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Why do MySQL InnoDB inserts / updates on large tables get very slow when there are a few indexes?

Posted by: admin November 30, 2017 Leave a comment

Questions:

We have a series of tables that have grown organically to several million rows, in production doing an insert or update can take up to two seconds. However if I dump the table and recreate it from the dump queries are lightning fast.

We have rebuilt one of the tables by creating a copy rebuilding the indexes and then doing a rename switch and copying over any new rows, this worked because that table is only ever appended to. Doing this made the inserts and updates lightning quick.

My questions:

Why do inserts get slow over time?
Why does recreating the table and doing an import fix this?
Is there any way that I can rebuild indexes without locking a table for updates?

Answers:

It sounds like it’s either

  • Index unbalancing over time
  • Disk fragmentation
  • Internal innodb datafile(s) fragmentation

You could try analyze table foo which doesn’t take locks, just a few index dives and takes a few seconds.

If this doesn’t fix it, you can use

mysql> SET PROFILING=1;
mysql> INSERT INTO foo ($testdata);
mysql> show profile for QUERY 1;

and you should see where most of the time is spent.

Apparently innodb performs better when inserts are done in PK order, is this your case?

Questions:
Answers:

InnoDB performance is heavily dependent on RAM. If the indexes don’t fit in RAM, performance can drop considerably and quickly. Rebuild the whole table improves performance because the data and indexes are now optimized.

If you are only ever inserting into the table, MyISAM is better suited for that. You won’t have locking issues if only appending, since the record is added to the end of the file. MyISAM will also allow you to use MERGE tables, which are really nice for taking parts of the data offline or archiving without having to do exports and/or deletes.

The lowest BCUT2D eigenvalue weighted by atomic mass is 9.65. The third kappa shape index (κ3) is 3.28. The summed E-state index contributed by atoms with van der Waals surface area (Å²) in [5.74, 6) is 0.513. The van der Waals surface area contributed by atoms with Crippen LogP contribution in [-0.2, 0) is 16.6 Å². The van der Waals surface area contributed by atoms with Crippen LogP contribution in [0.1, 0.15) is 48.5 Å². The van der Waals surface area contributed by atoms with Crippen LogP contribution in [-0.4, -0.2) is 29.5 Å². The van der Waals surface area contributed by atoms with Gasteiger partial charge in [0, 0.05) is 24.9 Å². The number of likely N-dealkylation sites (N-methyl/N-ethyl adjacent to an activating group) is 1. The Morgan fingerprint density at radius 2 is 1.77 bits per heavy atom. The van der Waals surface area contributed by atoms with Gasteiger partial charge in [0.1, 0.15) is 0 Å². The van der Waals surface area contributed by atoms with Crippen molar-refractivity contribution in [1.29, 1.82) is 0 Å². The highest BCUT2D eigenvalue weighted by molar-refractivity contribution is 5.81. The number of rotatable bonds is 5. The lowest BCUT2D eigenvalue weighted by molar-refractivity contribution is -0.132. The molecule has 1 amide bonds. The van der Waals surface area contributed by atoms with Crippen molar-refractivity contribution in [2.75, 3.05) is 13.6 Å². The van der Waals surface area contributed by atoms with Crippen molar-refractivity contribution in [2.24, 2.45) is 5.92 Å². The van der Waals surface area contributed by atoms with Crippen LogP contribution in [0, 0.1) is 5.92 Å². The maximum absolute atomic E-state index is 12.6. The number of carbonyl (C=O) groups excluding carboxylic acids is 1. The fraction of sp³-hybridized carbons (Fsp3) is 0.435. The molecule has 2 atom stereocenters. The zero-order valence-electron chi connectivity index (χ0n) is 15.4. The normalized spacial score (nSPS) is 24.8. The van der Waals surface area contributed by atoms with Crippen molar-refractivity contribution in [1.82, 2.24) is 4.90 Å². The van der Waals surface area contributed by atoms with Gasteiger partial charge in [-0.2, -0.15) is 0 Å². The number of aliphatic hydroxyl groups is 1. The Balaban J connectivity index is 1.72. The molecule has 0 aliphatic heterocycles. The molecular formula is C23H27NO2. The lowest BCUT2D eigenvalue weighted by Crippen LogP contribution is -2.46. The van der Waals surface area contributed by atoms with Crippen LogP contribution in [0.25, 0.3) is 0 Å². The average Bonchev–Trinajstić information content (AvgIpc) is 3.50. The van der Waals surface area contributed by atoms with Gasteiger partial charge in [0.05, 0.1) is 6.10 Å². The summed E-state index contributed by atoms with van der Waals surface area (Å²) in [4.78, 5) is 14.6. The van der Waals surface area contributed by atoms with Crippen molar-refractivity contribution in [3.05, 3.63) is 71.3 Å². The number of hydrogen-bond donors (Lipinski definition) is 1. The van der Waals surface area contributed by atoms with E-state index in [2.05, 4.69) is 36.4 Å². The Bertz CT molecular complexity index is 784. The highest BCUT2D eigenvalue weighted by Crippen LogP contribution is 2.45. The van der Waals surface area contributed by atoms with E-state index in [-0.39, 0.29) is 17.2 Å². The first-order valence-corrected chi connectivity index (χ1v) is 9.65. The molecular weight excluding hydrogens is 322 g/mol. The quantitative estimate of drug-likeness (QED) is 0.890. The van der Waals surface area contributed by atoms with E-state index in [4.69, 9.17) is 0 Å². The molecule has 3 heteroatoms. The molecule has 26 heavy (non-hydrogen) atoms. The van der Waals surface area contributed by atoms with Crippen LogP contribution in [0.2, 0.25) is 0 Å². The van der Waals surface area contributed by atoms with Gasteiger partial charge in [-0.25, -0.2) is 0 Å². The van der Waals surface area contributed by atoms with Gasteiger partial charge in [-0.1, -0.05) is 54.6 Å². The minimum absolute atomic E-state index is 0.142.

Questions:
Answers:

Updating a table requires indices to be rebuilt. If you are doing bulk inserts, try to do them in one transaction (as the dump and restore does). If the table is write-biased I would think about dropping the indices anyway or let a background job do read-processing of the table (eg by copying it to an indexed one).

Questions:
Answers:

Could it be due to fragmentation of XFS?

Copy/pasted from http://stevesubuntutweaks.blogspot.com/2010/07/should-you-use-xfs-file-system.html :

To check the fragmentation level of a drive, for example located at /dev/sda6:

sudo xfs_db -c frag -r /dev/sda6

The result will look something like so:

actual 51270, ideal 174, fragmentation factor 99.66%

That is an actual result I got from the first time I installed these utilities, previously having no knowledge of XFS maintenance. Pretty nasty. Basically, the 174 files on the partition were spread over 51270 separate pieces. To defragment, run the following command:

sudo xfs_fsr -v /dev/sda6

Let it run for a while. the -v option lets it show the progress. After it finishes, try checking the fragmentation level again:

sudo xfs_db -c frag -r /dev/sda6

actual 176, ideal 174, fragmentation factor 1.14%

Much better!

Questions:
Answers:

track down the in use my.ini and increase the key_buffer_size I had a 1.5GB table with a large key where the Queries per second (all writes) were down to 17. I found it strange that the in the administration panel (while the table was locked for writing to speed up the process) it was doing 200 InnoDB reads per second to 24 writes per second.

It was forced to read the index table off disk. I changed the key_buffer_size from 8M to 128M and the performance jumped to 150 queries per second completed and only had to perform 61 reads to get 240 writes. (after restart)